Zinderneuf‘s ideal of a narrative that is new every time is neat, and certainly interesting for someone like me to write about as the road almost entirely not taken in adventure games. But are there perhaps good reasons for it to be the road not taken? Maybe for someone primarily interested in games as experiential fictions a 40-hour story, crafted by a person, is more satisfying than 100 30-minute stories generated by the computer. At risk of making Freeman a straw man for my argument, it’s tempting to think again about the flaws that he believed he saw in existing adventures. I believe that designers who see games as rules systems to be carefully crafted and tweaked are often put off by adventure games, which are ultimately all about the fictional context, the lived experience of playing the protagonist in a story. Perhaps having the system itself generate the story could be seen, consciously or unconsciously, as a way to fix this perceived imbalance, to return the art of game design (as opposed to fiction-authoring) to the center of the equation. Yes, Murder on the Zinderneuf‘s narrative generator is clever, but it’s not as clever as, say, Marc Blank, the author of Deadline — and arguably not clever enough to sustain a genre whose appeal is so deeply rooted in its fiction. Zinderneuf is more interesting as a system than as a playable story, in a genre whose appeal is so rooted in story. That, anyway, is how this story lover sees it. Which isn’t to discount Zinderneuf‘s verve in trying something so new. We need our flawed experiments just as much as we do our masterpieces, for they push boundaries and give grist for future designers’ mill. (In that spirit, check out Christopher Huang’s An Act of Murder sometime, which does in text much of what Zinderneuf does in graphics, with results I find more satisfying.)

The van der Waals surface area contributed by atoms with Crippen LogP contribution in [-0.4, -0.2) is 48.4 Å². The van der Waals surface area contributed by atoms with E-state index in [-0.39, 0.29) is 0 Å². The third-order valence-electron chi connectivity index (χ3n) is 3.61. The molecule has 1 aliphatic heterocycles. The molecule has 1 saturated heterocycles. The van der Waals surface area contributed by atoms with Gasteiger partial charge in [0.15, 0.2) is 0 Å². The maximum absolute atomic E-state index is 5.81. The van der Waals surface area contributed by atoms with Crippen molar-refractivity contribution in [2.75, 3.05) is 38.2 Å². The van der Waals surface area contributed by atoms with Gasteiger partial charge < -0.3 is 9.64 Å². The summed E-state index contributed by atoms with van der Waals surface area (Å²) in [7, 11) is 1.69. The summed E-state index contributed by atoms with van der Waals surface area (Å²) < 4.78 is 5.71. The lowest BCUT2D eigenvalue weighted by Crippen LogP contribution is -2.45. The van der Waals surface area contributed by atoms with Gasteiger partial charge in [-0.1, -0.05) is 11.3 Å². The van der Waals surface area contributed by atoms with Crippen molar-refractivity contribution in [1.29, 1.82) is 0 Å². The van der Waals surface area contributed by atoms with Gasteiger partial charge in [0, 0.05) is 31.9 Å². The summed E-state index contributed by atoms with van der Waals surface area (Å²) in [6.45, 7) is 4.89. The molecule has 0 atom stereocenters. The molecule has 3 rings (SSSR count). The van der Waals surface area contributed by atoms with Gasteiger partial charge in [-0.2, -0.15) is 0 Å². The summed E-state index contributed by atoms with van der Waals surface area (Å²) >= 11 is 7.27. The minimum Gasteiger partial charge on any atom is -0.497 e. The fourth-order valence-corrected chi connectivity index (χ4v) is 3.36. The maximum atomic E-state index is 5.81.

For several years after 1983, their landmark year of Archon and Murder on the Zinderneuf, Free Fall remained a prominent presence in the growing games industry. In 1984 they released Adept, a sequel to Archon that didn’t quite attract the same love or sales, but was nonetheless a solid success. Soon after they were given an early prototype of the Amiga, thanks to an arrangement Trip Hawkins, a great booster of that machine, worked out with Commodore. Their superb port of Archon became one of the first games available for the Amiga, and they followed it shortly after with a port of Adept of similar quality. Many players still consider these the definitive versions of both games.